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The list of letter recipients: from A (Alice Compton) to Z (Zoe Dodgson)

Carroll corresponded with a large number of “child friends” throughout his career and wrote special Christmas or holiday letters or messages to some, including Alice. The pictorial Table of Contents page provides some of of the scope of this correspondence.

Let’s take a look at just two of the letters: Carroll’s letter to Alice Lidell and her sisters and his letter to Princess Alice, Duchess of Altlone (aka. granddaughter of Queen Victoria, who is sometimes regarded as Tenniel’s inspiration for the Queen of Hearts).

Alice

My dear Lorena, Alice, and Edith…

The letter to the Liddells: Lorina, Alice, and Edith (addressed to them essentially in order of their ages) is housed in an envelope with an illustration of a lion (L is for Lion) and the letter itself has the lion illustration too, as you can see. It’s addressed to “My dear…” as were many of Carroll’s letters to children. He didn’t write to children as a celebrity author or a condescending adult, but rather as a friend, which is probably one reason he was so popular with them.

As you can see, the letter also contains an acrostic poem, the first letter of each line spelling out a letter in the three girls’ names — Lorina, Alice, Edith — Carroll loved all sorts of puzzles, based on words and math alike. He actually wrote the original version of this letter on the flyleaf of a book he gave the girls as a Christmas present: Catherine Sinclair’s Holiday House (with no lion pictured, though!). The stilted formal style of this letter, although typical of both the time and some of Carroll’s other writings, is quite unlike that in Alice — probably a good thing in terms of the lasting appeal of the book!

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My dear Princess…

In another letter — P for Princess (Alice), illustrated here with a crowned regal-looking version of Wonderland’s Alice — features a letter Carroll actually wrote to Princess Alice, Victoria’s granddaughter, as well as another acrostic poem. The letter has a remarkably conversational tone (quite unlike the poems), which is doubly remarkable since Carroll was writing to a royal princess at a time when the social bounds between “commoners and royals were quite pronounced. Carroll had actually met Princess Alice previously, something he alludes to in his letter (“before you’ve forgotten me…”). After the 1865 publication of Alice, his celebrity as best-selling author allowed him an entree to social levels quite impossible for a math don (his “day job” as Charles Lutwidge Dodgson), something he clearly relished.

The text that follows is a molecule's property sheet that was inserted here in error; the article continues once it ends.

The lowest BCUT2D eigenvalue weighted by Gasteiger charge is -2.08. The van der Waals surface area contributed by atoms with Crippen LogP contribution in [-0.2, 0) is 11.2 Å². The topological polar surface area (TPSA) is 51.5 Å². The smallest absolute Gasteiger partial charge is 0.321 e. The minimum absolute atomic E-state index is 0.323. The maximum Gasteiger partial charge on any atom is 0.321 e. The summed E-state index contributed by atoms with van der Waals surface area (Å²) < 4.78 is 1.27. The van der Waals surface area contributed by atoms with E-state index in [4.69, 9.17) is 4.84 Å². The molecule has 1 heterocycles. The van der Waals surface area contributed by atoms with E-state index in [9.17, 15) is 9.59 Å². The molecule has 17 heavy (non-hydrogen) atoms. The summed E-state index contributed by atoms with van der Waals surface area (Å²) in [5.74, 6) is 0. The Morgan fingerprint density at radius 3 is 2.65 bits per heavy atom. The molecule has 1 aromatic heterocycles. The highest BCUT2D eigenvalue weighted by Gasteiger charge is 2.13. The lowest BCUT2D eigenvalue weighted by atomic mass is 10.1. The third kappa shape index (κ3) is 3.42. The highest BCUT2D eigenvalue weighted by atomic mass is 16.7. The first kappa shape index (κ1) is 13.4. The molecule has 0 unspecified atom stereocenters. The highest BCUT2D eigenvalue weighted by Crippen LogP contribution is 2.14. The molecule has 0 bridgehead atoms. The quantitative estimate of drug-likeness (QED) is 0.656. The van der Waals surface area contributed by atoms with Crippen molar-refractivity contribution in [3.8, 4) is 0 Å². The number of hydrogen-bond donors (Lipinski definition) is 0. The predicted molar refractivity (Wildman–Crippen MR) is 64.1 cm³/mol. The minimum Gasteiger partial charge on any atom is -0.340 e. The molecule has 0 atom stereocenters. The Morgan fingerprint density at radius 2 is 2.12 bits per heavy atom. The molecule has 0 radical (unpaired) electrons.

The original letter accompanied a “Through the Looking Glass Biscuit Tin” that Carroll sent to Princess Alice, after he had licensed Barringer, Wallis & Manners to produce the tins as a purchase incentive for biscuits (“cookies” to those of us in the USA). Although Carroll complained about the firm’s commercialism in using the tins to encourage purchase of their products, this didn’t stop him from requesting several hundred freebies to give away to various people!

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Whenever your brother Charlie is very naughty, just pop him in [the biscuit tin] and shut the lid!

Apart from the social-climbing aspect of this letter, what makes it interesting to me is Carroll’s tongue-in-cheek advice to Princess Alice: the idea that she should “pop” her annoying little brother, Charlie, into the tin and shut the lid whenever he was “very naughty”! Take a look at the highlighted text. Imagine an author passing along that sort of advice to a kid today!

Princeton has one of these original biscuit tins in our Parrish collection, ours formerly owned by Carroll’s sister, Louisa. Even though the tin is displayed in Cotsen Library’s “Alice after Alice” exhibition, I thought you might like to see it here — from several different angles, something not really feasible in the actual “static” exhibition.

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Front of the “Looking Glass Biscuit Tin”: Alice & the Knights (Parrish Dodgson 967)

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One side of the tin: Alice & Humpty Dumpty

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Side two: Alice, the White King, and “the Messenger”

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Back of the tin: Alice, Tweedledee & Tweedledum, and the Red Queen

 

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Top of the tin: Alice goes through the looking glass